Background: The purpose of this study was to test the contribution of aminophylline in improving peak expiratory flow rate (PEFR) during emergency department treatment of acute asthma when metaproterenol sulfate and steroid therapy are also provided.
Methods: In a prospective, randomized, double-blind, and placebo-controlled trial at a municipal hospital emergency department, 44 patients with acute asthma, aged 18 to 45 years, with theophylline levels below 28 mumol/L, who had failed to achieve a PEFR of 40% predicted after one nebulized metaproterenol treatment, were recruited. An aminophylline or placebo loading dose and maintenance infusion were administered. All patients received hourly nebulized metaproterenol and initial methylprednisolone sodium succinate. The PEFR was measured hourly for 5 hours. Two-factor repeated-measures analysis of variance of improvement in PEFR ([final-initial PEFR]/predicted PEFR) was assessed.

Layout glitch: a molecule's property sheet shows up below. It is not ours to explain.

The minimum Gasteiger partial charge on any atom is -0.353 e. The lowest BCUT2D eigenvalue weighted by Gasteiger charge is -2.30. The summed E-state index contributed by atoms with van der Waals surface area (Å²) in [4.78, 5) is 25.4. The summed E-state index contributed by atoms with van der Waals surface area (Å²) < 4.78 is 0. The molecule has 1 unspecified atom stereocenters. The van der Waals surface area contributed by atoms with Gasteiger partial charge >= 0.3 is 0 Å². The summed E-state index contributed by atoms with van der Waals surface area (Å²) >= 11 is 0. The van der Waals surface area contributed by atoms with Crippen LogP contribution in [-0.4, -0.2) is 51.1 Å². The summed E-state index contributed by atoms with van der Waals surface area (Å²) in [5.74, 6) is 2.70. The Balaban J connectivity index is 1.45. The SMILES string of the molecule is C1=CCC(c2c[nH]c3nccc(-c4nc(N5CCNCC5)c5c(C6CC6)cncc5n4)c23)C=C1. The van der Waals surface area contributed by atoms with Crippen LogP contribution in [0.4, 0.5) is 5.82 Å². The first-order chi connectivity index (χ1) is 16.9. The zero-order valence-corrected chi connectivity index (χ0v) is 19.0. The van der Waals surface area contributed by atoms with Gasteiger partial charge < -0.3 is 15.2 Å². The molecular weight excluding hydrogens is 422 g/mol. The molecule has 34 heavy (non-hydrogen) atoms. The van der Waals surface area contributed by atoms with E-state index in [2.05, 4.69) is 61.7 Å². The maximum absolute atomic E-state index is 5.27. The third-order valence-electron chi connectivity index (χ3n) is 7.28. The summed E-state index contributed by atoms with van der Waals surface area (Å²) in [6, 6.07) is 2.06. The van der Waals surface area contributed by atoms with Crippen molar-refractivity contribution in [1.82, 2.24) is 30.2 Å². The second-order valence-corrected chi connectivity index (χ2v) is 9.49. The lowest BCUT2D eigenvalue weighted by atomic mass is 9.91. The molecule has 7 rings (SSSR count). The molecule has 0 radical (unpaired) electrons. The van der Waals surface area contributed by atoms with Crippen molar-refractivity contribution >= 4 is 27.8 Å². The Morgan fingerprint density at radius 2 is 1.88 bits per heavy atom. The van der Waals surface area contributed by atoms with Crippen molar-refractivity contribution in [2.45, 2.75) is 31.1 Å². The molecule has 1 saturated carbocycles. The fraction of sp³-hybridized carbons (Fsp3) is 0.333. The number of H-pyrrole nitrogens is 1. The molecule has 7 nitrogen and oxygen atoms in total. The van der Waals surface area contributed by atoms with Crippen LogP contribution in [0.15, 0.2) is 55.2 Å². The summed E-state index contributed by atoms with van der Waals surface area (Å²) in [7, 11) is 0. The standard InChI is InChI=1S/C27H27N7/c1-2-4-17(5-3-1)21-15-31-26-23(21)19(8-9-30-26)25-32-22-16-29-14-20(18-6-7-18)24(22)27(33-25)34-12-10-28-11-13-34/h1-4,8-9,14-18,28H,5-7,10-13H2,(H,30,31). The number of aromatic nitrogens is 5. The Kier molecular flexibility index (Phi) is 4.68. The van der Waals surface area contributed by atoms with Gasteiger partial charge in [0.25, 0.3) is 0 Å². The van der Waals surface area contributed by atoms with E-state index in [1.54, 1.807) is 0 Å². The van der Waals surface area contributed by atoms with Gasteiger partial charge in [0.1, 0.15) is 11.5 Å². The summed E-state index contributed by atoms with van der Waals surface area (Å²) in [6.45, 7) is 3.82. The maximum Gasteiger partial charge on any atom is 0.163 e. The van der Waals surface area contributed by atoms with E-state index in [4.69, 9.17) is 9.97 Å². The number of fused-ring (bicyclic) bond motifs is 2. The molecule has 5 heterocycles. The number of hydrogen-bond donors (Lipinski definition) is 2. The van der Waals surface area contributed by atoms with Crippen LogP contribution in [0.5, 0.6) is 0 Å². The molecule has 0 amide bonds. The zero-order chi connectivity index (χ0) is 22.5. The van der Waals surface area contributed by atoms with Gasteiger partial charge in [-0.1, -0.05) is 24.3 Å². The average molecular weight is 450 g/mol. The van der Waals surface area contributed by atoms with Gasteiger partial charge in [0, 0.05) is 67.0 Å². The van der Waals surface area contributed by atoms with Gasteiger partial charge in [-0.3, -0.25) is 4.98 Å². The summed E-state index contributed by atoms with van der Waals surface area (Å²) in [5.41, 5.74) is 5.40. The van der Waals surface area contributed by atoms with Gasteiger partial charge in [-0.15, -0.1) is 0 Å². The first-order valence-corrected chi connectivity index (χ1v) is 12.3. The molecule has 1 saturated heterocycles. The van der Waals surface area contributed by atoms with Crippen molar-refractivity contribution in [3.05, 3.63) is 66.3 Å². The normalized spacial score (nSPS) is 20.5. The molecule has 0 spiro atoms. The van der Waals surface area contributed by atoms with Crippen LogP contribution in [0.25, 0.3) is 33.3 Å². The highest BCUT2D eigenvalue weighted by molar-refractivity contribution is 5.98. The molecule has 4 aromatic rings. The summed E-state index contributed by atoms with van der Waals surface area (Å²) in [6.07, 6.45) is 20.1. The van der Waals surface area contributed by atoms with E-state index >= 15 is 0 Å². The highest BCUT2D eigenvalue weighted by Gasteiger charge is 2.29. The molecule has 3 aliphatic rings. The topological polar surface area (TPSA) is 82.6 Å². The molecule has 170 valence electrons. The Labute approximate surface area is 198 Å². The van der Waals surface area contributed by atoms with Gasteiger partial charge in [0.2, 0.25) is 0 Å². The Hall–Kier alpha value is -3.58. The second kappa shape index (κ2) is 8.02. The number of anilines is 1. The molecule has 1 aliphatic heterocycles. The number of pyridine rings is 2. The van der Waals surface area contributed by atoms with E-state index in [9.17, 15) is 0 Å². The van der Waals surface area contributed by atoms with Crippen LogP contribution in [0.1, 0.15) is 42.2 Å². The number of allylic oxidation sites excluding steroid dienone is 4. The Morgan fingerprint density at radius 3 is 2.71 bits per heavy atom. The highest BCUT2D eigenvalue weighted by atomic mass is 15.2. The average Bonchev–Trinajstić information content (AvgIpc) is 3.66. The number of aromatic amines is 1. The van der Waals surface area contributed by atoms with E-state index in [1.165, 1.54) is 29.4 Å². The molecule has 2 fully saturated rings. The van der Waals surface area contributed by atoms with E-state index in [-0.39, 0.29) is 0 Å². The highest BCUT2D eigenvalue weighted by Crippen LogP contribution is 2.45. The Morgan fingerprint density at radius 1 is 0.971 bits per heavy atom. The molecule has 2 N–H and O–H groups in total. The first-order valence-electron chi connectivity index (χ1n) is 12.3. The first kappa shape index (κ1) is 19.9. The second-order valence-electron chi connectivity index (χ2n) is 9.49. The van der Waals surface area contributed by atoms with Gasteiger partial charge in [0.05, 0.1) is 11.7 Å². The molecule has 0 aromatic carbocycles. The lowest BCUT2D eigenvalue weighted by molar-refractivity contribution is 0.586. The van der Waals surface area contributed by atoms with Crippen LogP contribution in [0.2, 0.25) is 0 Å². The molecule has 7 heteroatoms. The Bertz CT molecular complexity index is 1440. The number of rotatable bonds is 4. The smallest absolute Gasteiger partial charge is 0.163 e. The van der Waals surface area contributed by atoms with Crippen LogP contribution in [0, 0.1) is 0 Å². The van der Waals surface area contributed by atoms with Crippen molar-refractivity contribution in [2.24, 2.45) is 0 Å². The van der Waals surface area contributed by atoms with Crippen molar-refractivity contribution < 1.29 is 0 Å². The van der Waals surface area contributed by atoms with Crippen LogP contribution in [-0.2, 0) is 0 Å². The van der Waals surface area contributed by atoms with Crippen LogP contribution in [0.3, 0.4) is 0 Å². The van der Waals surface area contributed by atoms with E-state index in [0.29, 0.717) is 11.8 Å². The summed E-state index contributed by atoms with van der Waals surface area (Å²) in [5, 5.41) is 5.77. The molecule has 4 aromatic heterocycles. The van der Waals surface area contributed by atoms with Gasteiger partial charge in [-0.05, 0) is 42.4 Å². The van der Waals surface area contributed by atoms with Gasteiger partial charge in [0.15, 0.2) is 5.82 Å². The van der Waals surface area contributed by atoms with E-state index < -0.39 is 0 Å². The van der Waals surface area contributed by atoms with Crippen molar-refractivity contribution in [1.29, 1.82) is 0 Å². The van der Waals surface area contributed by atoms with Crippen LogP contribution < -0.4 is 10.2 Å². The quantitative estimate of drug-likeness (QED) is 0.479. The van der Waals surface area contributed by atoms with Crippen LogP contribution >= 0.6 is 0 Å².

Results: There was no difference in improvement of PEFR at any hour between the treatment and placebo groups. After 5 hours, the difference in improvement ratio was 0.40 (aminophylline) vs 0.36 (placebo) (P = .30; n = 22 in each group). The treatment group suffered more tremor, nausea or vomiting, and palpitations (P < .05).
Conclusion: In the emergency department setting, aminophylline contributes no significant improvement in PEFR when beta 2-agonists and corticosteroids are being provided, while causing more side effects.